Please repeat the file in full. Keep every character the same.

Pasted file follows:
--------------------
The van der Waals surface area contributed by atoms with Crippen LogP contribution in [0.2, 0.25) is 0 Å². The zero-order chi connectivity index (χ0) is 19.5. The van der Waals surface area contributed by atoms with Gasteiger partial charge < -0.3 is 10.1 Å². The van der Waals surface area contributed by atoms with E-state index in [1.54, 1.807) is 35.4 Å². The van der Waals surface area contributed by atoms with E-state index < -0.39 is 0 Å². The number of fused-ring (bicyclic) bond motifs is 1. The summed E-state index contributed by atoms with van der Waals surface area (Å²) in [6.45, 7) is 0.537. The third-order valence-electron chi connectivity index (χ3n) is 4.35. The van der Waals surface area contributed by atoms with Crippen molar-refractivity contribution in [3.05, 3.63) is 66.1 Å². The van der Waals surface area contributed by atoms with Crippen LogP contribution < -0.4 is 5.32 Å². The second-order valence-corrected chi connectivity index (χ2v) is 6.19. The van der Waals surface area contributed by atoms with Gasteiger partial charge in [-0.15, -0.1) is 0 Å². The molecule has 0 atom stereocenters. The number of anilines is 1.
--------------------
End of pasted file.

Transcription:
The van der Waals surface area contributed by atoms with Crippen LogP contribution in [0.2, 0.25) is 0 Å². The zero-order chi connectivity index (χ0) is 19.5. The van der Waals surface area contributed by atoms with Gasteiger partial charge < -0.3 is 10.1 Å². The van der Waals surface area contributed by atoms with E-state index in [1.54, 1.807) is 35.4 Å². The van der Waals surface area contributed by atoms with E-state index < -0.39 is 0 Å². The number of fused-ring (bicyclic) bond motifs is 1. The summed E-state index contributed by atoms with van der Waals surface area (Å²) in [6.45, 7) is 0.537. The third-order valence-electron chi connectivity index (χ3n) is 4.35. The van der Waals surface area contributed by atoms with Crippen molar-refractivity contribution in [3.05, 3.63) is 66.1 Å². The van der Waals surface area contributed by atoms with Crippen LogP contribution < -0.4 is 5.32 Å². The second-order valence-corrected chi connectivity index (χ2v) is 6.19. The van der Waals surface area contributed by atoms with Gasteiger partial charge in [-0.15, -0.1) is 0 Å². The molecule has 0 atom stereocenters. The number of anilines is 1.